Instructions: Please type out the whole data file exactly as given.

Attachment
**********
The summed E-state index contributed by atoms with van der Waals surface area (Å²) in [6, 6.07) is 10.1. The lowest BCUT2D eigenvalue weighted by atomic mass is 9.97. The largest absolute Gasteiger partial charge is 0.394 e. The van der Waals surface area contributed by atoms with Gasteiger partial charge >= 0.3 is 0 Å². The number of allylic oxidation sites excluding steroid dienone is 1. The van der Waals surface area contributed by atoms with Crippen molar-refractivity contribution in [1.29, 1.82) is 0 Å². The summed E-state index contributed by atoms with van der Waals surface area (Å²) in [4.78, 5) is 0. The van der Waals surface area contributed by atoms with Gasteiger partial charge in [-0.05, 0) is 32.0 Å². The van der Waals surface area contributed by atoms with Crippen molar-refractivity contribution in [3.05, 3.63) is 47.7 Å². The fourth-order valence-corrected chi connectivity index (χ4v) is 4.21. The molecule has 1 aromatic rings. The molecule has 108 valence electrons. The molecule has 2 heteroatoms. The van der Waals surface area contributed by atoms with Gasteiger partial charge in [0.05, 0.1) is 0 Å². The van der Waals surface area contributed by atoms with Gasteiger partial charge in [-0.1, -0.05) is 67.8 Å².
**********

The summed E-state index contributed by atoms with van der Waals surface area (Å²) in [6, 6.07) is 10.1. The lowest BCUT2D eigenvalue weighted by atomic mass is 9.97. The largest absolute Gasteiger partial charge is 0.394 e. The van der Waals surface area contributed by atoms with Gasteiger partial charge >= 0.3 is 0 Å². The number of allylic oxidation sites excluding steroid dienone is 1. The van der Waals surface area contributed by atoms with Crippen molar-refractivity contribution in [1.29, 1.82) is 0 Å². The summed E-state index contributed by atoms with van der Waals surface area (Å²) in [4.78, 5) is 0. The van der Waals surface area contributed by atoms with Gasteiger partial charge in [-0.05, 0) is 32.0 Å². The van der Waals surface area contributed by atoms with Crippen molar-refractivity contribution in [3.05, 3.63) is 47.7 Å². The fourth-order valence-corrected chi connectivity index (χ4v) is 4.21. The molecule has 1 aromatic rings. The molecule has 108 valence electrons. The molecule has 2 heteroatoms. The van der Waals surface area contributed by atoms with Gasteiger partial charge in [0.05, 0.1) is 0 Å². The van der Waals surface area contributed by atoms with Gasteiger partial charge in [-0.1, -0.05) is 67.8 Å².